Like many, I struggle to make sense of it all. There will be history books written about everything from our tactics to our strategy and a host of unanswered questions swirling around in all our minds…all of it will be dissected under the cold, unforgiving light of retrospective assessment. I think I’m still way, way too close to be able to opine on any of this with any degree of certainty. However, there are a few things of which I’m certain.

First, the Airmen of AFSOC have done what they were asked to do magnificently. Valor. Sacrifice. Duty. All of it. I wake up every morning with a profound sense of gratitude to be associated with this command and the Airmen who comprise it. Even today, AFSOC forces continue to answer the call and loyally do the things they’re asked to do in these chaotic, turbulent times. From Medal of Honor recipient MSgt John Chapman to the still-serving squadron commander currently on his 19th deployment, AFSOC Airmen have done their duty magnificently.

Second, there will be many hard days…months…years…ahead for many of us as we reflect–often with with deep ambivalence–on how we feel about our experiences in Afghanistan. We’ll process this all while continuing to deal with the physical wounds, the neurocognitive wounds, the psychological wounds, and the moral wounds we’ve suffered along the way.

If, like me, you find yourself trying to put your own experiences into some context which will allow you to move forward positively and productively, I urge you to talk about it. For our still-serving Airmen and families, you can start with chaplains, psychologists, and physicians. For our teammates who have separated or retired since 9/11, there are resources available for you as well. While there is no “one size fits all” answer, there is a size which fits. If you can’t find resources through the Preservation of the Force and Families program, the Veteran Affairs Administration, the local Chapel, the Mental Health clinic at your servicing Medical Group, the Airman and Family Readiness Center, or Military OneSource, ask your chain of command or message me directly and let us help you find the right avenue. We’ve been through too much together as an AFSOC team to try to process these very complex things on our own.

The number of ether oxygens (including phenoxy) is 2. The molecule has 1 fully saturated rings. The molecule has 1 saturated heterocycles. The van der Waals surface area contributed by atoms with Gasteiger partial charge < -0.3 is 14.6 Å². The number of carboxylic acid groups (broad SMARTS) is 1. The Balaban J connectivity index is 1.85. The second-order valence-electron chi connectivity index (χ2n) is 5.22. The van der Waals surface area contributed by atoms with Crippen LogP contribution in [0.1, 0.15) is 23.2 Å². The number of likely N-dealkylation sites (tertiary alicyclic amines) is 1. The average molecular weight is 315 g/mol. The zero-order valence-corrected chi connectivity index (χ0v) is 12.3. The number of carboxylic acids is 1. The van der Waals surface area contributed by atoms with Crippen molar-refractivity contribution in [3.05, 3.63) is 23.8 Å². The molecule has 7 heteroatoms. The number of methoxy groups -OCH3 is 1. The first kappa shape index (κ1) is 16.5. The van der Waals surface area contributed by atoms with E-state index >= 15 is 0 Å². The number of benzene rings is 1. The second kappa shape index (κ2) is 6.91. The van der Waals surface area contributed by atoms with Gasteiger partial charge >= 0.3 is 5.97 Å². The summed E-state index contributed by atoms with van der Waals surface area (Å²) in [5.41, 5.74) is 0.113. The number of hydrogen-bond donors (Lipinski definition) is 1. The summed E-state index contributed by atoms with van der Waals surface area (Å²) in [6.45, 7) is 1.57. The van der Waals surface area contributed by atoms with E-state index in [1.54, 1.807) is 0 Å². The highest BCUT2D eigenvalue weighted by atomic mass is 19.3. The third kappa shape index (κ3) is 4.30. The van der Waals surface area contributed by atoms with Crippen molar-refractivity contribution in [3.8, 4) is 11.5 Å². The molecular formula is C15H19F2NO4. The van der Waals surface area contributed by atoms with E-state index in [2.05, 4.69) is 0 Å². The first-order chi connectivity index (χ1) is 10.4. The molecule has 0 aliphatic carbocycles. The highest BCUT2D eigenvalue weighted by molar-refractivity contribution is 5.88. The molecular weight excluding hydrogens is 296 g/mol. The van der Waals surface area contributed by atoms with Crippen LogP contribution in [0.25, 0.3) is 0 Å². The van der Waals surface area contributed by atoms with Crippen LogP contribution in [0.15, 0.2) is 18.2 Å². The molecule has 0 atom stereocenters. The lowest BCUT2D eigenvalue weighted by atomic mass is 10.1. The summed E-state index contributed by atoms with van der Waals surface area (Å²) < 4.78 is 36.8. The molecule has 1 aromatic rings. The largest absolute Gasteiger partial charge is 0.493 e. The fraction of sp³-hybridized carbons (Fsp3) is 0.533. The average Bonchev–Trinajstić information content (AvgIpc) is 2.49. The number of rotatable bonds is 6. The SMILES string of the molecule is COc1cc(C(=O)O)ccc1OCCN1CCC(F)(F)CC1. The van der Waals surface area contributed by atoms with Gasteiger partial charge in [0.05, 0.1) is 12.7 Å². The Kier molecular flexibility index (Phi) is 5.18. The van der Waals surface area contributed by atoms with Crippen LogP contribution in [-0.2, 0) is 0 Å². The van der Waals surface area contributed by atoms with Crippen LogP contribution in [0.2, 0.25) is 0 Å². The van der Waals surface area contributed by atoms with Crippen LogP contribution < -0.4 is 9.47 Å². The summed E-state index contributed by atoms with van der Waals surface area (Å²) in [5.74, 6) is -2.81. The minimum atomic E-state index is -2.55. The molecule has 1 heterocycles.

I expect I’m not alone in being reminded of the famous opening lines of “A Tale of Two Cities.”

“It was the best of times, it was the worst of times, it was the age of wisdom, it was the age of foolishness, it was the epoch of belief, it was the epoch of incredulity, it was the season of light, it was the season of darkness, it was the spring of hope, it was the winter of despair.”

I don’t know what it all means. But for now, the knowledge that doing one’s duty is its own reward will have to be enough.